Those who idolize former President Barack Obama believe he is everything President Trump is not.

He has a thoughtful manner and was not just professorial in lecturing the public, but was indeed a former professor. Even Trump's most fervent supporters would not suggest their man has a professorial and learned demeanor. Indeed, he is liked in part because he lacks those qualities, coming across as ready to brush aside those academic niceties and get down to action.

Obama also famously disdains drama — one of his nicknames was "No Drama Obama" — whereas his successor seems to thrive on it. Comedians found Obama difficult to mock, but late-night comedy can't get enough of Trump. (This says as much about celebrity politics, of course. Celebrities flocked to Obama, and even pledged allegiance to him, yet now pride themselves on being part of the self-aggrandized #Resistance to Trump.)

In short, Obama was cool. Trump is not.

This difference has, however, led to a big mistake in assessing Obama. Because of his cool, his professorial demeanor, and his thoughtful air, supporters ascribe to Obama an enduring streak of propriety. They think him innocent of arrogance and self-regard, qualities for which they detest Trump.

But Obama's demeanor is a camouflage for an ego and a demand for attention every bit as overweening as Trump's. Throughout his presidency and since, Obama displayed his own gaucherie. An early example was in 2009 when Democrats feared they faced another 1994-style wave election — they did indeed — because of the deeply unpopular healthcare law they were foisting on the country. "Well," said Obama smugly, apparently to calm their nerves, "the big difference here and in '94 [is], you've got me." His presence, he claimed, would stop the rising tide of Republican support. Trump could not have said anything more arrogant. And, as history recalls, Obama couldn't stop the tide of GOP votes any more than he could fulfill his messianic claim of stopping sea levels from rising.

But there are far more recent examples of Obama's massive self-regard, and his belief that decorum and tradition don't apply to him. Last week, he essentially trolled Trump during the president's first official trip abroad. When Trump was with NATO leaders in Brussels, Obama made his own visit to Germany, there to be feted by Chancellor Angela Merkel. His invitation to this event to celebrate the 500th anniversary of the Protestant Reformation had been delivered a year earlier, but he accepted the invitation only a month ago, in full knowledge that he would be coinciding with Trump's own visit with Merkel, which could be expected to be less cordial. It is impossible to believe anything other than that Obama accepted with the express purpose of creating a contrast that would put Trump at a disadvantage. This is not what a genuinely decorous former president does.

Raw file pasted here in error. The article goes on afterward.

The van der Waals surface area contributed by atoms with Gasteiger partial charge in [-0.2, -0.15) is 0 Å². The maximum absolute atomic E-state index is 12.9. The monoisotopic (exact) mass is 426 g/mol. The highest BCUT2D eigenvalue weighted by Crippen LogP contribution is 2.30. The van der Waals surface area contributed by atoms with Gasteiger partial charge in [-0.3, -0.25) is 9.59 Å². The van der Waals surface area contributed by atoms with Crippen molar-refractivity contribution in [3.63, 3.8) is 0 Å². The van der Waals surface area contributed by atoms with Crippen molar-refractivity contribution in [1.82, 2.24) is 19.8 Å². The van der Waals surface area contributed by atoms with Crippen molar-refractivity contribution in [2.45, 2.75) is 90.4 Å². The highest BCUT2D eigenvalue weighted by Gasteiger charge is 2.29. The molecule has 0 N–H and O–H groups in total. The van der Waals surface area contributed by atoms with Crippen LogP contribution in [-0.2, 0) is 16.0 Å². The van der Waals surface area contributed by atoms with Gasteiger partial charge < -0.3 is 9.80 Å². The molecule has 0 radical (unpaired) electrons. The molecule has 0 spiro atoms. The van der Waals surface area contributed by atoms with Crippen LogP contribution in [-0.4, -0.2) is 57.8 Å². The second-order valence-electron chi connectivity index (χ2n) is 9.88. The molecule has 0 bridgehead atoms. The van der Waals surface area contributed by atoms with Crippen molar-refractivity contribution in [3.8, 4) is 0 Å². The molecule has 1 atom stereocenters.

To no one's surprise, Obama's choice to make this trip encouraged comparisons by the news media, whose darling he is. They gleefully portrayed him as upstaging a sitting president. As if to make plain his animus toward his successor, Obama took swipes at Trump, saying, for example, Americans "can't hide behind a wall" in order to isolate themselves from the world's problems.

Obama helped Merkel, who is in the midst of an election campaign, as she suggested to an anti-American German electorate that the country and Europe could no longer rely on the United States. (It should be remembered, however, that she said much the same thing when Obama was president, so the truth, if not her intentions, are doubtful). But she decided that it would help her to campaign against Trump, and Obama lent her a hand. It was at a campaign rally, after all, that she said, "we Europeans must really take our destiny into our own hands."

Trump's approach to Europe is controversial. He has taken a hard line with allies in pressing them to pay their agreed share of NATO costs. Obama has the same legal right as any American to criticize his president, but as a former president he has a higher responsibility to let his successor govern, and to help him succeed if he can. He should certainly not be preening and burnishing his reputation using the current president as his foil. It is a cheap, unbecoming and tawdry way to behave.

President George W. Bush waited years before commenting on Obama's presidency, explaining in 2009 that his successor "deserves my silence." And when he did break that silence, Bush didn't do it while parading with foreign leaders.

Professor Obama sometimes referred to events as "teaching moments." This is another one. It is to be hoped that he learns to get off the stage — he's had his time — and to maintain a more dignified silence.